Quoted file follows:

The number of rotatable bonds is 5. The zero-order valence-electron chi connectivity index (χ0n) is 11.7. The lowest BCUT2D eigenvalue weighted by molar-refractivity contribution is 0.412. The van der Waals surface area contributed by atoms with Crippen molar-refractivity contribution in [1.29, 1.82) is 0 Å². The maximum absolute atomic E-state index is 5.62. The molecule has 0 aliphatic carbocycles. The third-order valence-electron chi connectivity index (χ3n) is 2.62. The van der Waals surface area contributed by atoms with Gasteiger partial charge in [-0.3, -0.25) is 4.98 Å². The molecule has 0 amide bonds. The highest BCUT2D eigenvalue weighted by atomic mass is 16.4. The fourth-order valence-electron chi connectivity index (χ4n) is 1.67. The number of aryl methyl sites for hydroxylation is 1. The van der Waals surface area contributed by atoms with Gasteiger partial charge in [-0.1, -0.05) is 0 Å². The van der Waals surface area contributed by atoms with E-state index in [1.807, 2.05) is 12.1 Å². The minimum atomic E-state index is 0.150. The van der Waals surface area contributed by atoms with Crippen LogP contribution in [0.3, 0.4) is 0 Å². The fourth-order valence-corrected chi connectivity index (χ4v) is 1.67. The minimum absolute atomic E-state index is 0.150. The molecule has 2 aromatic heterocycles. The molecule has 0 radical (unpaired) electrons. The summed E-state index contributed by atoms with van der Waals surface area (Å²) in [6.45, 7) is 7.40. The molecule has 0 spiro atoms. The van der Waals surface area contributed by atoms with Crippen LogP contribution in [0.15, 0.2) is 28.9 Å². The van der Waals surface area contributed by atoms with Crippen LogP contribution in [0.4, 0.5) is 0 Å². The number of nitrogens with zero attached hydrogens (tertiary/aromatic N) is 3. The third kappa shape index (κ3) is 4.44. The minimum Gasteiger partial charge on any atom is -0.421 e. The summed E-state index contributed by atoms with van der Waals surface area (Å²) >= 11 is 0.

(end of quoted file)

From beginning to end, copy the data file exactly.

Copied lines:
The number of rotatable bonds is 5. The zero-order valence-electron chi connectivity index (χ0n) is 11.7. The lowest BCUT2D eigenvalue weighted by molar-refractivity contribution is 0.412. The van der Waals surface area contributed by atoms with Crippen molar-refractivity contribution in [1.29, 1.82) is 0 Å². The maximum absolute atomic E-state index is 5.62. The molecule has 0 aliphatic carbocycles. The third-order valence-electron chi connectivity index (χ3n) is 2.62. The van der Waals surface area contributed by atoms with Gasteiger partial charge in [-0.3, -0.25) is 4.98 Å². The molecule has 0 amide bonds. The highest BCUT2D eigenvalue weighted by atomic mass is 16.4. The fourth-order valence-electron chi connectivity index (χ4n) is 1.67. The number of aryl methyl sites for hydroxylation is 1. The van der Waals surface area contributed by atoms with Gasteiger partial charge in [-0.1, -0.05) is 0 Å². The van der Waals surface area contributed by atoms with E-state index in [1.807, 2.05) is 12.1 Å². The minimum atomic E-state index is 0.150. The van der Waals surface area contributed by atoms with Crippen LogP contribution in [0.3, 0.4) is 0 Å². The fourth-order valence-corrected chi connectivity index (χ4v) is 1.67. The minimum absolute atomic E-state index is 0.150. The molecule has 2 aromatic heterocycles. The molecule has 0 radical (unpaired) electrons. The summed E-state index contributed by atoms with van der Waals surface area (Å²) in [6.45, 7) is 7.40. The molecule has 0 spiro atoms. The van der Waals surface area contributed by atoms with Crippen LogP contribution in [0.15, 0.2) is 28.9 Å². The van der Waals surface area contributed by atoms with Crippen LogP contribution in [0.4, 0.5) is 0 Å². The number of nitrogens with zero attached hydrogens (tertiary/aromatic N) is 3. The third kappa shape index (κ3) is 4.44. The minimum Gasteiger partial charge on any atom is -0.421 e. The summed E-state index contributed by atoms with van der Waals surface area (Å²) >= 11 is 0.